Rapa Nui Easter Island History

History of Rapa Nui Easter Island

Colo Colo was the first Chilean ship to visit Easter Island. Observers believed for centuries that the Rapa Nui suffered a catastrophic population decline. Anakena Beach Moai under a sunny summer sky, Rapa Nui, Chile. "..

.free admission to a little Rapa Nui history." S/n Tahai, Isla de Pascua, Easter Island, Chile.

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Centuries ago, a small group of Polynesians rode with their timber jib-cannoes across long open seas and navigated through the sunset star and the swell of the year. It is a puzzle when and why these refugees leave their homes. What is clear, however, is that they have made a small, inhabited island with gentle slopes and a luxuriant tapestry of palms their new home, which is finally their 63 sq. m. of paradise Rapa Nui - now known as Easter Island.

Nearly 2,300 leagues from South America and 1,100 leagues from the next island, the new arrivals carved vulcanic rocks, carved mai, monumental sculptures in honour of their forefathers. It laid the huge boulders of rock - on board 13 ft high and weighing 14 tonnes - into various ceremony buildings on the island, a task that took several working nights and many men.

A lot of them were felled to make room for farming, others were burnt and used to carry sculptures across the island. "It takes a lot of despair to get to the flaming grass," says John Flenley, who wrote The Enigmas of Easter Island with Paul Bahn. On Easter Sunday 1722, when the Netherlands discoverers - the first Europeans to arrive on the isolated island - the country was almost sterile.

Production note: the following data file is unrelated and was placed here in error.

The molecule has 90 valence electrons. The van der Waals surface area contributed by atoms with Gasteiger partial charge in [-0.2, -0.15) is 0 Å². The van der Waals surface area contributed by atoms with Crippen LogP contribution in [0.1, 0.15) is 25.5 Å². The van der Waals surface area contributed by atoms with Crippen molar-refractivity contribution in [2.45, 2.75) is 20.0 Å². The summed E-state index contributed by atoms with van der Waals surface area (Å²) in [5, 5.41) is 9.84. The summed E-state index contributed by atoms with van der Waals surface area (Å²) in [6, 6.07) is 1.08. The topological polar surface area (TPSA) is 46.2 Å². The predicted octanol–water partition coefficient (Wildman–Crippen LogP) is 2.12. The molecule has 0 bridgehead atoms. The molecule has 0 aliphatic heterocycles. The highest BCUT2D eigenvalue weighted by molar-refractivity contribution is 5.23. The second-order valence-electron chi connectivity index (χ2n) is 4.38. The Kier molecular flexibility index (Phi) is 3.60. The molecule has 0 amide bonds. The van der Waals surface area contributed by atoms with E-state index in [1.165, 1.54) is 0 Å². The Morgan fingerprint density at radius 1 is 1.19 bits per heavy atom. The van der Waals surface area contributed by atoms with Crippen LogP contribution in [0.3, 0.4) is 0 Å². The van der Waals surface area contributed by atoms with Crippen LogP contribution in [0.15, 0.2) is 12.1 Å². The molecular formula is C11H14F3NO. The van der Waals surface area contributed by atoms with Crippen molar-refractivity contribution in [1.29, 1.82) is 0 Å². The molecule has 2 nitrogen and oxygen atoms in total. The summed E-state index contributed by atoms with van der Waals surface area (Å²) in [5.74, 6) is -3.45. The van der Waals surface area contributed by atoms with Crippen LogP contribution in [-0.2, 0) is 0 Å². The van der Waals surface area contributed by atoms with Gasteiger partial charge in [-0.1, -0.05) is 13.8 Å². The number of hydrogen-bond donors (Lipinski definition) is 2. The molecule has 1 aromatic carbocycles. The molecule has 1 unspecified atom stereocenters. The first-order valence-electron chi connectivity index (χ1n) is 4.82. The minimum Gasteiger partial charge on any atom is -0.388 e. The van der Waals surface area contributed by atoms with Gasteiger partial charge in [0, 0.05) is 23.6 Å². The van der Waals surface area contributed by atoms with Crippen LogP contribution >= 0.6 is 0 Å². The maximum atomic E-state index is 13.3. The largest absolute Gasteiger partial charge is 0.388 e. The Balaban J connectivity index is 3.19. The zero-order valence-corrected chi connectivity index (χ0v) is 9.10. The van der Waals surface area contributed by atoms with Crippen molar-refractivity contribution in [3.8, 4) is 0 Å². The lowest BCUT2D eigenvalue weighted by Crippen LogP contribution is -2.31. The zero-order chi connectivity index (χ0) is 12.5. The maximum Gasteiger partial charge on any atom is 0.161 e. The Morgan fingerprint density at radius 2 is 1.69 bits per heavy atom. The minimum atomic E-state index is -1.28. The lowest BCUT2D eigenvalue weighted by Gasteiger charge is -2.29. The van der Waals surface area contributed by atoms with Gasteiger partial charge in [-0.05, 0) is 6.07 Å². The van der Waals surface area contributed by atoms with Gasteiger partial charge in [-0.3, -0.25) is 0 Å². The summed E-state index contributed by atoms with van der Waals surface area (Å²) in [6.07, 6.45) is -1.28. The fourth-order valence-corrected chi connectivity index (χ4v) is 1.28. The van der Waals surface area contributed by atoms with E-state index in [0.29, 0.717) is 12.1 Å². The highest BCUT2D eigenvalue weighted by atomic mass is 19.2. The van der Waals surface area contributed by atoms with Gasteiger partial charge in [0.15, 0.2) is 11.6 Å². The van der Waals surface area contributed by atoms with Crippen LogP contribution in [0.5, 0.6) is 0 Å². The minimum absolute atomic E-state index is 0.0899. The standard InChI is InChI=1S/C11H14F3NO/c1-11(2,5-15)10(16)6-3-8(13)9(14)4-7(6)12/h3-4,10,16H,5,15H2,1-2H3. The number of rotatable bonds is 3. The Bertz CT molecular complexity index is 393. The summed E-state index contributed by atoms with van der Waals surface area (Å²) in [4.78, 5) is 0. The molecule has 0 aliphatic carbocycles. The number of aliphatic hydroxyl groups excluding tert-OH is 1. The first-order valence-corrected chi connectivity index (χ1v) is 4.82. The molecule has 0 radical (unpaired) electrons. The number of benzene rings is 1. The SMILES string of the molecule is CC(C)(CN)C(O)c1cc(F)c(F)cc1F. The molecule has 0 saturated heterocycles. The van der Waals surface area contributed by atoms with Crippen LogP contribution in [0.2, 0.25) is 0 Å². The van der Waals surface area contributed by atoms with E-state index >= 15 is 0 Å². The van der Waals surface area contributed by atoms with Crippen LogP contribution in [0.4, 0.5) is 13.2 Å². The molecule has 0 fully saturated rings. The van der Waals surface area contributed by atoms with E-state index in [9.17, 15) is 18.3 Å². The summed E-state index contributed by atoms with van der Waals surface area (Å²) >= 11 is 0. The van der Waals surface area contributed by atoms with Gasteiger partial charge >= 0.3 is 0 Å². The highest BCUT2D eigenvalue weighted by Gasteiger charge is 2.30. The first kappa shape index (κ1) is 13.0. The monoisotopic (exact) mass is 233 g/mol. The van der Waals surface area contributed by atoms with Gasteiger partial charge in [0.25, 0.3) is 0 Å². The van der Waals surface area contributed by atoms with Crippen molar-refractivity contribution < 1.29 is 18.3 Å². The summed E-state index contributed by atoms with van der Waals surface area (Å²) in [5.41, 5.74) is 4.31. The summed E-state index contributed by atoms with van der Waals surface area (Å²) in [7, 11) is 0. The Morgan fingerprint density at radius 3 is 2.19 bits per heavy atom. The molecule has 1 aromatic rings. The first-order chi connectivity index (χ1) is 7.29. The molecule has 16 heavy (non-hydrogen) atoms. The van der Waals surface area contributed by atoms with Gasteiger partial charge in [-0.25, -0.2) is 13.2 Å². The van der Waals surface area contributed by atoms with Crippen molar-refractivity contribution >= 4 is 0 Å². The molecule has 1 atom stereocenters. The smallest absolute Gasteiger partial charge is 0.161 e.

Despite the general acceptance of these occurrences by scholars, the date of the Polynesians' advent on the island and why their civilisation finally crumbled is still under discussion. However, new finds by archeologist Terry Hunt of the University of Hawai'i may indicate a different interpretation of the series. Hunt, the archeologist Carl Lipo of California State University, Long Strand, and her student digs began in 2000 in Anakena, a whitish sand bank on the north bank of the island.

They thought this point of first man's interactions would tell them when the first Rapanui came to the island. From the excavation Hunt sent the specimens to a laboratory for carbon radiate dating and anticipated receiving a date around 800 A.D., in accordance with what other archeologists had found. Instead, the rehearsals were set at 1200 A.D. This would mean that the Rapanui reached them four hundred years later than foreseen.

It would have taken place much more quickly than initially thought, and the effects of mankind on the enviroment were quick and immediate. that man alone could not so quickly demolish the woods. For a long time now, researchers have known that with the colonization of the island, the Polyynesian rats, which were either on the way as blind passengers or as a source of aliment.